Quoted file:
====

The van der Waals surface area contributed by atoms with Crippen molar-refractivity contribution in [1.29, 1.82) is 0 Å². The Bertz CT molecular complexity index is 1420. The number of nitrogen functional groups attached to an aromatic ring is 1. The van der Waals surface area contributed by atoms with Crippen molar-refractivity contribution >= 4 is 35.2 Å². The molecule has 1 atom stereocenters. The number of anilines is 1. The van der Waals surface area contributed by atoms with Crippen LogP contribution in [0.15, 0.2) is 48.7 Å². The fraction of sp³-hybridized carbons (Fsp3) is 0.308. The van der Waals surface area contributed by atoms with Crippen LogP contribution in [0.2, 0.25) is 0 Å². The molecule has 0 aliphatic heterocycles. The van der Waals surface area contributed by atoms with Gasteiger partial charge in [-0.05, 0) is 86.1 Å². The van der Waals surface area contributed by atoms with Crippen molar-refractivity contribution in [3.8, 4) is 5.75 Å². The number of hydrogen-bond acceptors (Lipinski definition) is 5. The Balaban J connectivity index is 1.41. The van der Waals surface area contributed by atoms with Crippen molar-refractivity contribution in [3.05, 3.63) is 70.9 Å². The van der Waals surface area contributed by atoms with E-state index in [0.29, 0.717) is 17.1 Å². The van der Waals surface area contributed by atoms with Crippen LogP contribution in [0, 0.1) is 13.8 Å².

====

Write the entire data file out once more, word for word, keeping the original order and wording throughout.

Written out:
The van der Waals surface area contributed by atoms with Crippen molar-refractivity contribution in [1.29, 1.82) is 0 Å². The Bertz CT molecular complexity index is 1420. The number of nitrogen functional groups attached to an aromatic ring is 1. The van der Waals surface area contributed by atoms with Crippen molar-refractivity contribution >= 4 is 35.2 Å². The molecule has 1 atom stereocenters. The number of anilines is 1. The van der Waals surface area contributed by atoms with Crippen LogP contribution in [0.15, 0.2) is 48.7 Å². The fraction of sp³-hybridized carbons (Fsp3) is 0.308. The van der Waals surface area contributed by atoms with Crippen LogP contribution in [0.2, 0.25) is 0 Å². The molecule has 0 aliphatic heterocycles. The van der Waals surface area contributed by atoms with Gasteiger partial charge in [-0.05, 0) is 86.1 Å². The van der Waals surface area contributed by atoms with Crippen molar-refractivity contribution in [3.8, 4) is 5.75 Å². The number of hydrogen-bond acceptors (Lipinski definition) is 5. The Balaban J connectivity index is 1.41. The van der Waals surface area contributed by atoms with Crippen molar-refractivity contribution in [3.05, 3.63) is 70.9 Å². The van der Waals surface area contributed by atoms with E-state index in [0.29, 0.717) is 17.1 Å². The van der Waals surface area contributed by atoms with Crippen LogP contribution in [0, 0.1) is 13.8 Å².